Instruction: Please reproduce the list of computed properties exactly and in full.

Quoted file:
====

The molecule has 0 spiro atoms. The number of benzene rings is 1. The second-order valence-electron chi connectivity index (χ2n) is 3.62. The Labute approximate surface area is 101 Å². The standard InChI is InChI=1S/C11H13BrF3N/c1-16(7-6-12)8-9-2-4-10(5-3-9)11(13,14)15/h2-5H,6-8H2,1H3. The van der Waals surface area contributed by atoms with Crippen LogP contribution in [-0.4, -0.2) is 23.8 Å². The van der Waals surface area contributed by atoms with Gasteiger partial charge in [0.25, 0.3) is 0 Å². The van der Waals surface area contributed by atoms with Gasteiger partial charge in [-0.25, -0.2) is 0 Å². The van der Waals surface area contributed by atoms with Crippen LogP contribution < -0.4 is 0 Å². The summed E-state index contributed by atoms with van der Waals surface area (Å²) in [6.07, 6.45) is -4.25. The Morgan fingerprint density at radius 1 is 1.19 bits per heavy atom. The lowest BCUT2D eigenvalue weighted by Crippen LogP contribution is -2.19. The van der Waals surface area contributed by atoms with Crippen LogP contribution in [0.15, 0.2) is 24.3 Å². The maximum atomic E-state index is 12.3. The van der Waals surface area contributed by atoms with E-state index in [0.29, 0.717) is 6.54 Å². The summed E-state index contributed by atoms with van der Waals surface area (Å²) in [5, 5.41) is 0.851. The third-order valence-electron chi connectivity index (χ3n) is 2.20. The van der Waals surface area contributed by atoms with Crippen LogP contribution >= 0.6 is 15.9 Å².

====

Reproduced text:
The molecule has 0 spiro atoms. The number of benzene rings is 1. The second-order valence-electron chi connectivity index (χ2n) is 3.62. The Labute approximate surface area is 101 Å². The standard InChI is InChI=1S/C11H13BrF3N/c1-16(7-6-12)8-9-2-4-10(5-3-9)11(13,14)15/h2-5H,6-8H2,1H3. The van der Waals surface area contributed by atoms with Crippen LogP contribution in [-0.4, -0.2) is 23.8 Å². The van der Waals surface area contributed by atoms with Gasteiger partial charge in [0.25, 0.3) is 0 Å². The van der Waals surface area contributed by atoms with Gasteiger partial charge in [-0.25, -0.2) is 0 Å². The van der Waals surface area contributed by atoms with Crippen LogP contribution < -0.4 is 0 Å². The summed E-state index contributed by atoms with van der Waals surface area (Å²) in [6.07, 6.45) is -4.25. The Morgan fingerprint density at radius 1 is 1.19 bits per heavy atom. The lowest BCUT2D eigenvalue weighted by Crippen LogP contribution is -2.19. The van der Waals surface area contributed by atoms with Crippen LogP contribution in [0.15, 0.2) is 24.3 Å². The maximum atomic E-state index is 12.3. The van der Waals surface area contributed by atoms with E-state index in [0.29, 0.717) is 6.54 Å². The summed E-state index contributed by atoms with van der Waals surface area (Å²) in [5, 5.41) is 0.851. The third-order valence-electron chi connectivity index (χ3n) is 2.20. The van der Waals surface area contributed by atoms with Crippen LogP contribution >= 0.6 is 15.9 Å².